War of the Rebellion: Serial 041 Page 0593 Chapter XXXVIII. CORRESPONDENCE, ETC.-UNION.

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If they really have 7,000 men coming down the bayou, Brashear is gone, and they will capture our trains there.

In that event it would be necessary to destroy the bridge at La Fourche Crossing, but if they have not that force, it would be an awful mistake to do so.

It is, however, a very small inconvenience to withdraw your forces to Boutte Station, even if the report is false.

W. H. EMORY,

Brigadier-General, Commanding.

HEADQUARTERS DEFENSES OF NEW ORLEANS,

June 24, 1863.

Colonel CAHILL:

Move at once your main force to Boutte. If you find you are deceived, you can move back again.

By command of Brigadier-General Emory:

[FRANK W. LORING,]

Aide-de-Camp.

HEADQUARTERS DEFENSES OF NEW ORLEANS,

June 24, 1863.

Lieutenant-Colonel IRWIN:

Saint Mary's has returned. Reports surprise and capture of Brashear City by forces which came across the lake. Nothing saved. The enemy in force are advancing down the La Fourche. Cahill is there with all his force, and has been ordered to fall back, but seems unable to do so.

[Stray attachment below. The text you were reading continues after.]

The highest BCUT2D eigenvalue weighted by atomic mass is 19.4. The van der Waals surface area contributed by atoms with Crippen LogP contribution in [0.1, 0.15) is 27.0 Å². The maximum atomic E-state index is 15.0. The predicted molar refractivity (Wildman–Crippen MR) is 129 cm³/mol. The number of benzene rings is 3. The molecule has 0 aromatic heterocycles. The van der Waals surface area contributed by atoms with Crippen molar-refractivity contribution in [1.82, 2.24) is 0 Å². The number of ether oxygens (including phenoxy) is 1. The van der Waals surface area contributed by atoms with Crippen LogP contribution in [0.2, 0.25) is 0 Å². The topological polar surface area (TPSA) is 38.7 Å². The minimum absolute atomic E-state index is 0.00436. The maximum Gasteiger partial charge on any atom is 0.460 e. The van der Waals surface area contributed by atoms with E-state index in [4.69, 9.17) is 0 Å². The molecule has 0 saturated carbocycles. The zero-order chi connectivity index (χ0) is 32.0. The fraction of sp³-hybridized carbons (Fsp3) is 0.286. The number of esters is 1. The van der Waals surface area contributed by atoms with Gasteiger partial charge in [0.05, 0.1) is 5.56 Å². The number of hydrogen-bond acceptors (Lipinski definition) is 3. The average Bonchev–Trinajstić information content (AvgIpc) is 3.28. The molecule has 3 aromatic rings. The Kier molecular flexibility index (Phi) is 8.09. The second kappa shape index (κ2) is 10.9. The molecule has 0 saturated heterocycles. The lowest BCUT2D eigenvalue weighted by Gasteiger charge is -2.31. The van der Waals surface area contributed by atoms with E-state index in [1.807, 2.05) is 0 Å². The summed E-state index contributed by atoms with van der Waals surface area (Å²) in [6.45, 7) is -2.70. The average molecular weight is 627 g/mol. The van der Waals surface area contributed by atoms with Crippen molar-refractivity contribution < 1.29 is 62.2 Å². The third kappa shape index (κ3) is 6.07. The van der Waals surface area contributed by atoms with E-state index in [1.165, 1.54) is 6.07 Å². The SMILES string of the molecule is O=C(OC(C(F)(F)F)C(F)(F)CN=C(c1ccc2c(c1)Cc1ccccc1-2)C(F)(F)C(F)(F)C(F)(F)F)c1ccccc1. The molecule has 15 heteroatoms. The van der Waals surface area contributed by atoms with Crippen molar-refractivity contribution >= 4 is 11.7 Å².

You must no longer be incredulous.

W. H. EMORY,

Brigadier-General, Commanding.

BEFORE PORT HUDSON,

June 24, 1863.

Brigadier-General EMORY:

Your telegram just received. Can you not send the gunboat to Brashear City and prevent their crossing guns? Why is Cahill unable to fall back?

N. P. BANKS,

Major-General, Commanding.

HEADQUARTERS DEFENSES OF NEW ORLEANS,

June 24, 1863.

Colonel CAHILL:

Do so, of course. Spike your guns, and retire your infantry by the railroad track, destroying the bridges as your rear guard passes them.

W. H. EMORY,

Brigadier-General, Commanding.

38 R-VOL XXVI, PT I